After the red pen is set down you are ready to get down to business with the: Second Draft.

 

– Brian

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Welcome

Of course this is where the blogger/author/person on the other end of the keyboard writes a little “Welcome to my corner of the internet” post.

I will try to set the stage for what you will find here, if you are so inclined to visit more than once. I am not much of a blogger, so blog entries will be largely limited to me announcing new content being added or I might blather on about current projects, works in progress or in the event that I receive questions I will try my best to answer them. On the odd day I might wax poetic about being a husband or a father in these modern days.

What kind of content will be found here? I plan on posting first and second draft short stories that I am working on that will live only here (meaning I don’t have the intention of trying to publish them “officially”). Call them little fictional freebees that I hope will entertain.

How often will I add content? Well I have a small stock pile of these first draft children nipping at my heels and I plan on releasing one every other week until they are all posted. After that I will try to keep the content fresh.  After all I can only write so fast and I have a novel that refuses to leave me alone.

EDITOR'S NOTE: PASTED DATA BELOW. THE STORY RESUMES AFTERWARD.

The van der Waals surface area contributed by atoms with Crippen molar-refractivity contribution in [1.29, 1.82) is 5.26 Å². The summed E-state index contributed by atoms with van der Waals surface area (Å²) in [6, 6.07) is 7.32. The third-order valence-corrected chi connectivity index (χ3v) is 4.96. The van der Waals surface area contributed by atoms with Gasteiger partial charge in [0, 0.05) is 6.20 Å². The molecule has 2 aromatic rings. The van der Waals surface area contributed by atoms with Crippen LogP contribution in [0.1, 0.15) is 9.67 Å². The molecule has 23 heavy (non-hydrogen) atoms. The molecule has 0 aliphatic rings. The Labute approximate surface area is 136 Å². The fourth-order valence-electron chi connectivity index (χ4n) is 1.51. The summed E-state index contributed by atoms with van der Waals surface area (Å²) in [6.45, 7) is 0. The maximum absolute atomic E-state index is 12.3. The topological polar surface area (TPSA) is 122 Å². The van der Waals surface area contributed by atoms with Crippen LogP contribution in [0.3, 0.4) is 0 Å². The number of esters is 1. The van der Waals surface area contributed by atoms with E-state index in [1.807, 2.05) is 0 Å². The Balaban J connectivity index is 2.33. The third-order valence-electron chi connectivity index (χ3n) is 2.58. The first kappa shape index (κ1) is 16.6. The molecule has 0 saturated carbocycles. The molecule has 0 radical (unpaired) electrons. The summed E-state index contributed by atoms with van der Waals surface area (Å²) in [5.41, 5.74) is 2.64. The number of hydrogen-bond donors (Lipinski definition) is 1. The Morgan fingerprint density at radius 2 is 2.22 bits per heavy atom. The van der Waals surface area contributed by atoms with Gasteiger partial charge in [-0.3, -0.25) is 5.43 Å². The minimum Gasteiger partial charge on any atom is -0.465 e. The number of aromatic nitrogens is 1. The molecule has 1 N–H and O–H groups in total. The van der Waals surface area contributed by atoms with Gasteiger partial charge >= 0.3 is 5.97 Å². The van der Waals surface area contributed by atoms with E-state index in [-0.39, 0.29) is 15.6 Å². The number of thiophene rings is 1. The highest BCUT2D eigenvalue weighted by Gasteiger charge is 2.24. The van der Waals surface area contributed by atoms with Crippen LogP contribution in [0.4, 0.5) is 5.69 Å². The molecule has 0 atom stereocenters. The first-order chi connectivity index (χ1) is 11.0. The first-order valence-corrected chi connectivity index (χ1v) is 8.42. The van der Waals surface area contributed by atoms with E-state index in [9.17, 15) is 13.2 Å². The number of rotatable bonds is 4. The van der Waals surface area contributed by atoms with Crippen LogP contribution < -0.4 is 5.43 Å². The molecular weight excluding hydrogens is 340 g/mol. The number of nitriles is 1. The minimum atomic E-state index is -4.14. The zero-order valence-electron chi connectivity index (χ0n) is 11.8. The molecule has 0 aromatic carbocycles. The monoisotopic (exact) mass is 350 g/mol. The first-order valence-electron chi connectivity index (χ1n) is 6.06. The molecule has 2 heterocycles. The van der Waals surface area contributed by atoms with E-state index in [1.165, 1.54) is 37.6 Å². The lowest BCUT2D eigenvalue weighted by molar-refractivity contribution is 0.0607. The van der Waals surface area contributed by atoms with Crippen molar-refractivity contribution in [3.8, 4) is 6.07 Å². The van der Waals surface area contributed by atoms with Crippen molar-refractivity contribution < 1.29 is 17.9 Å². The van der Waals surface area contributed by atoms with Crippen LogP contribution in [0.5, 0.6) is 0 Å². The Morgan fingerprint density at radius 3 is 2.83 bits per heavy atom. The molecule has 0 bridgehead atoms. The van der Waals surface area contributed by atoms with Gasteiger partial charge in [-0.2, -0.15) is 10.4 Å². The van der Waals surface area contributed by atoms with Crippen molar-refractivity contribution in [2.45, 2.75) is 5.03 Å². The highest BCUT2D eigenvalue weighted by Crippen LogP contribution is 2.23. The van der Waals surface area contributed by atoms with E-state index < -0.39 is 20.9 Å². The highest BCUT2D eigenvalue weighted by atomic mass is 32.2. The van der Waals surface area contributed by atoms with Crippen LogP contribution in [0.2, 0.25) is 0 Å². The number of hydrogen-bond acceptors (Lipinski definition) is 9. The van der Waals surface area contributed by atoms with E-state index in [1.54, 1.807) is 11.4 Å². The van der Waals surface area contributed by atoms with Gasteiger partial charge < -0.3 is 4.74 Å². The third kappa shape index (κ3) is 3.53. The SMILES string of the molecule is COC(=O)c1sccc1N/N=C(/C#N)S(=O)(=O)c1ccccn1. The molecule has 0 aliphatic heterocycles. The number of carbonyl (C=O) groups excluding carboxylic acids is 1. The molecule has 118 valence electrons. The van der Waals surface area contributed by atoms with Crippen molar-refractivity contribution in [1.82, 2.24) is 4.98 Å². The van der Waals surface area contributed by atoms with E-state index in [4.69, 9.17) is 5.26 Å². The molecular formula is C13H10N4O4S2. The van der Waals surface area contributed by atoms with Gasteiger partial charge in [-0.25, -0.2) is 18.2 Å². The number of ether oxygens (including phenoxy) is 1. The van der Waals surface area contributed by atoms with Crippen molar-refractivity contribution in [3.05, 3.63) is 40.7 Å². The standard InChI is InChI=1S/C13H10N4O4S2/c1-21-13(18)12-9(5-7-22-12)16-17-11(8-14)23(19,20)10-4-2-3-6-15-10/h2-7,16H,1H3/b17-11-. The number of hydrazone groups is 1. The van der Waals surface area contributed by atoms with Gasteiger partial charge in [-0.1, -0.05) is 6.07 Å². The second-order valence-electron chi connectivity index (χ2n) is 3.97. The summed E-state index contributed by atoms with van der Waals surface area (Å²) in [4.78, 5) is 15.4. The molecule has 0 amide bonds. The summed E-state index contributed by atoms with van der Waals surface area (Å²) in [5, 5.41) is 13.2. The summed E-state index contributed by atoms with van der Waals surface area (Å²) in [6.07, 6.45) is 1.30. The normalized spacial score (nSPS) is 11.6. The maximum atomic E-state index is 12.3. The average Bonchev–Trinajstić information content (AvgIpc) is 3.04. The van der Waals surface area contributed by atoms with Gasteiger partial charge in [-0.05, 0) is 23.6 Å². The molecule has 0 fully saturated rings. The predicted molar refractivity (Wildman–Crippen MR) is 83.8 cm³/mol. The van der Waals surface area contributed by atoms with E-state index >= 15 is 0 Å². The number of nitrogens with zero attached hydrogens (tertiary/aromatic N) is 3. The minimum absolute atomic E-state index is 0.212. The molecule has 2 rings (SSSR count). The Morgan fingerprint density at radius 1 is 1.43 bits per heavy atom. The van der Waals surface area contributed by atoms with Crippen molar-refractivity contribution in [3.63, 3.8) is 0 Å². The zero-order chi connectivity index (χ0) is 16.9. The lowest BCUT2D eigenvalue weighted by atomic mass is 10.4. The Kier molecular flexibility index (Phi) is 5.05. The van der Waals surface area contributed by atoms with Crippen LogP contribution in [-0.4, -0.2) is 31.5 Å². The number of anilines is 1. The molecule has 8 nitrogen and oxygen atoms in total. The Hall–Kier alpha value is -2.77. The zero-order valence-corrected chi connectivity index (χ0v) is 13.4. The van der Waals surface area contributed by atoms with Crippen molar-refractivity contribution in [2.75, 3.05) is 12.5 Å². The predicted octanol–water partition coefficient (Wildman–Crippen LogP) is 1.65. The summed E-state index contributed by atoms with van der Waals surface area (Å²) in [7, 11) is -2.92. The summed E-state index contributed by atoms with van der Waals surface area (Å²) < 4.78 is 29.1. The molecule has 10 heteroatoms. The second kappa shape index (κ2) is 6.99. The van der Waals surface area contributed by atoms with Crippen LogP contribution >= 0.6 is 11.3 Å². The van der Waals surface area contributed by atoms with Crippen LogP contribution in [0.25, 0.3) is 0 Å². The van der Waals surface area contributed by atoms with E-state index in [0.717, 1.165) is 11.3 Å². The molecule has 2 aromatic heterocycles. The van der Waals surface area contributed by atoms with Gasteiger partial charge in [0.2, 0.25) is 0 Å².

Will my novel(s) appear on the site? Maybe, depending on how I am feeling I might post a chapter or two of a Work In Progress (W.I.P) but I do plan on seeking a traditional published author status.

So first up is a relatively new Short Story that I wrote as a warmup for my NaNoWriMo (National Novel Writing Month) project. If you haven’t heard of NaNoWriMo please check it out, it is a great way to get a pile of words to sculpt a story out of. Anyway, the Short Story in question is called “Meeting Death” it is a little quirky but then again I was in a very odd mood when I sat down at the keyboard. You can follow the link “Meeting Death” or follow the Short Story menu if you would like to check it out.

– B